This includes detail on ad campaigns collected from all the video elements – VOD servers, DVRs, ad servers and set-tops – as well as everything off the high-speed data and wireless platforms, once operators are ready to weave those outlets into a converged ad view. And all of this has to be enriched with reference data collected from billing and other sources.

Once all this information is aggregated it has to be analyzed and distributed in reports that are easily accessed by all stakeholders on user-friendly dashboards. “There’s a tremendous amount of slicing and dicing going on to run reports very fast against such massive amounts of data,” Manzo says.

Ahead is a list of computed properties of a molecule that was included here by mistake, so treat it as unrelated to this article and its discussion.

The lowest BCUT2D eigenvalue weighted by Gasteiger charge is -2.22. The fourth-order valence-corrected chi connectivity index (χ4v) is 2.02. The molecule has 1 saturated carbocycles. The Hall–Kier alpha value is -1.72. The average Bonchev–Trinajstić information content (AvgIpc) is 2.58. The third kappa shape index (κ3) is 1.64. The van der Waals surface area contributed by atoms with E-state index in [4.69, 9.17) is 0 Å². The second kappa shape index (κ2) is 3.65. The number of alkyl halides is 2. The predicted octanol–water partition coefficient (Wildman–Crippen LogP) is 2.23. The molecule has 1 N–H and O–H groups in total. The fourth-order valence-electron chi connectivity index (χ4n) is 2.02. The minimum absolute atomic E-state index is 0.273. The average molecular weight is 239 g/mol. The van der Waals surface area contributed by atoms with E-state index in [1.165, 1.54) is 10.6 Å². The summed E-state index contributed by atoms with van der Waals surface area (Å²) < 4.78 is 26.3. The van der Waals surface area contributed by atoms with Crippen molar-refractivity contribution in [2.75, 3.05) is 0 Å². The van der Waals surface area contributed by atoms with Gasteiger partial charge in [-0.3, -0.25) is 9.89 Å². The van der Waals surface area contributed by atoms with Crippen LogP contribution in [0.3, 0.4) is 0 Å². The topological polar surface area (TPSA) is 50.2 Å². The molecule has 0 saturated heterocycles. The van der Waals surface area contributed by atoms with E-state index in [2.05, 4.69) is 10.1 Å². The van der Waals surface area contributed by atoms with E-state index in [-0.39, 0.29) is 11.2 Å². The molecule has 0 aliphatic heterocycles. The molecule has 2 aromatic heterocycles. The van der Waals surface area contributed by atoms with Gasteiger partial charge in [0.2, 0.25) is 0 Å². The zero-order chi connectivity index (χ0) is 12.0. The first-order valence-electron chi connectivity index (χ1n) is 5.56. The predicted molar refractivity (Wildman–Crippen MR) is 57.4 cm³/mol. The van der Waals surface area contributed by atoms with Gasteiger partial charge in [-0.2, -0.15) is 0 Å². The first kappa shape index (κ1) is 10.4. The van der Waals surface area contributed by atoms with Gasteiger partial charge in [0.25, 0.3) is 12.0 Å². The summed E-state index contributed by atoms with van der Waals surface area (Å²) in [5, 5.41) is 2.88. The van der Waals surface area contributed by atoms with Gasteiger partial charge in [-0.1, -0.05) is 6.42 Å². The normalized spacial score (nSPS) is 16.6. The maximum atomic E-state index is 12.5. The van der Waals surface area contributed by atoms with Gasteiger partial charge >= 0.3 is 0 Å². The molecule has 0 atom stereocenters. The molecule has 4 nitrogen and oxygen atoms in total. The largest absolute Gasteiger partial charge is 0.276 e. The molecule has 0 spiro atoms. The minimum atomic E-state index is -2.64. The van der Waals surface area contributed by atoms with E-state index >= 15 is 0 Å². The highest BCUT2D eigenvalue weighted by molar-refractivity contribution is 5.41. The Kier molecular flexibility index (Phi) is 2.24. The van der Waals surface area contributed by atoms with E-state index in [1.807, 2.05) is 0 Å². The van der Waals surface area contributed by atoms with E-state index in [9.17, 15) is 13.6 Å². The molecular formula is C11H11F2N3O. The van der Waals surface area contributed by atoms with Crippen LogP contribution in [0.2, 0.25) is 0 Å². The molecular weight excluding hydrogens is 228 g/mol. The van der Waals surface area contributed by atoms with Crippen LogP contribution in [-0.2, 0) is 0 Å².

Many issues have contributed to cable operators’ hesitation to put such capabilities to use, especially at the national level. One is their reluctance to share information. Another is the resistance of the programming community to accepting precise measurements that could result in damaging adjustments to their standings in the Nielsen-generated ratings competition. And, of course, the word “targeting” has become so sensitive owing to the privacy uproar that industry executives have stopped using it in public forums.

But with addressable advertising strategies that employ privacy-protecting anonymity techniques now on offer from the likes of Google, Microsoft and Visible World, it would appear the cable industry will have plenty of cover on the issue. The real risk is that targeting could gain mainstream momentum before cable operators get to the starting gate.